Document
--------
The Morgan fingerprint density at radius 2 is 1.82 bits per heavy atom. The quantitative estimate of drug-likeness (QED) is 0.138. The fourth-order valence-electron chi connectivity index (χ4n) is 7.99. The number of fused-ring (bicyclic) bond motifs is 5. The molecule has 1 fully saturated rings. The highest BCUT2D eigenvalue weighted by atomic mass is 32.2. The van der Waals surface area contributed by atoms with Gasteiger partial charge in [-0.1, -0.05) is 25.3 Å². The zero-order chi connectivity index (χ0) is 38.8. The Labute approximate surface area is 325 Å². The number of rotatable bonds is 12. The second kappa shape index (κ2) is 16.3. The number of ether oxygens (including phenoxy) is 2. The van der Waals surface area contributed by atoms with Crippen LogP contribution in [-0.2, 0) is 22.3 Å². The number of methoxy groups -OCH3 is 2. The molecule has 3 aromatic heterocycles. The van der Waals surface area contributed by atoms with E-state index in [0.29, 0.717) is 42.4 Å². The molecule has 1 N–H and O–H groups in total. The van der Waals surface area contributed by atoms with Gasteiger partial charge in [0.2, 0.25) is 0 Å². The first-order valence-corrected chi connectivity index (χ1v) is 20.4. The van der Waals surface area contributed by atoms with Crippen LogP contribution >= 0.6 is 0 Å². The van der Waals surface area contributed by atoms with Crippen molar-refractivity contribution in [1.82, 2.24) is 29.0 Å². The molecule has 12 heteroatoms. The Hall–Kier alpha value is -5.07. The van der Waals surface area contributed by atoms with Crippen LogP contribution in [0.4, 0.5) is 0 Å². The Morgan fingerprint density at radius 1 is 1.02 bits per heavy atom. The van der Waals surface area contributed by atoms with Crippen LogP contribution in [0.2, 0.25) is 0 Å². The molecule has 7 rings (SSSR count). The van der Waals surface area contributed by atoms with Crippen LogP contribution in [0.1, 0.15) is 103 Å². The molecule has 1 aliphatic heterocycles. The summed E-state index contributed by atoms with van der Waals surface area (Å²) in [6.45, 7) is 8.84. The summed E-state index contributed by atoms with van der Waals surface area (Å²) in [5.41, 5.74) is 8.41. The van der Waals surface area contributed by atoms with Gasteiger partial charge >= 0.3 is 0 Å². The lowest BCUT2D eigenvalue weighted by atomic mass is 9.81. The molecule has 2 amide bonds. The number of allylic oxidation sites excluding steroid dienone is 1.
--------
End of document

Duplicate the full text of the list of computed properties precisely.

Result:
The Morgan fingerprint density at radius 2 is 1.82 bits per heavy atom. The quantitative estimate of drug-likeness (QED) is 0.138. The fourth-order valence-electron chi connectivity index (χ4n) is 7.99. The number of fused-ring (bicyclic) bond motifs is 5. The molecule has 1 fully saturated rings. The highest BCUT2D eigenvalue weighted by atomic mass is 32.2. The van der Waals surface area contributed by atoms with Gasteiger partial charge in [-0.1, -0.05) is 25.3 Å². The zero-order chi connectivity index (χ0) is 38.8. The Labute approximate surface area is 325 Å². The number of rotatable bonds is 12. The second kappa shape index (κ2) is 16.3. The number of ether oxygens (including phenoxy) is 2. The van der Waals surface area contributed by atoms with Crippen LogP contribution in [-0.2, 0) is 22.3 Å². The number of methoxy groups -OCH3 is 2. The molecule has 3 aromatic heterocycles. The van der Waals surface area contributed by atoms with E-state index in [0.29, 0.717) is 42.4 Å². The molecule has 1 N–H and O–H groups in total. The van der Waals surface area contributed by atoms with Gasteiger partial charge in [0.2, 0.25) is 0 Å². The first-order valence-corrected chi connectivity index (χ1v) is 20.4. The van der Waals surface area contributed by atoms with Crippen LogP contribution >= 0.6 is 0 Å². The van der Waals surface area contributed by atoms with Crippen molar-refractivity contribution in [1.82, 2.24) is 29.0 Å². The molecule has 12 heteroatoms. The Hall–Kier alpha value is -5.07. The van der Waals surface area contributed by atoms with Crippen LogP contribution in [0.4, 0.5) is 0 Å². The Morgan fingerprint density at radius 1 is 1.02 bits per heavy atom. The van der Waals surface area contributed by atoms with Crippen LogP contribution in [0.2, 0.25) is 0 Å². The molecule has 7 rings (SSSR count). The van der Waals surface area contributed by atoms with Crippen LogP contribution in [0.1, 0.15) is 103 Å². The molecule has 1 aliphatic heterocycles. The summed E-state index contributed by atoms with van der Waals surface area (Å²) in [6.45, 7) is 8.84. The summed E-state index contributed by atoms with van der Waals surface area (Å²) in [5.41, 5.74) is 8.41. The van der Waals surface area contributed by atoms with Gasteiger partial charge >= 0.3 is 0 Å². The lowest BCUT2D eigenvalue weighted by atomic mass is 9.81. The molecule has 2 amide bonds. The number of allylic oxidation sites excluding steroid dienone is 1.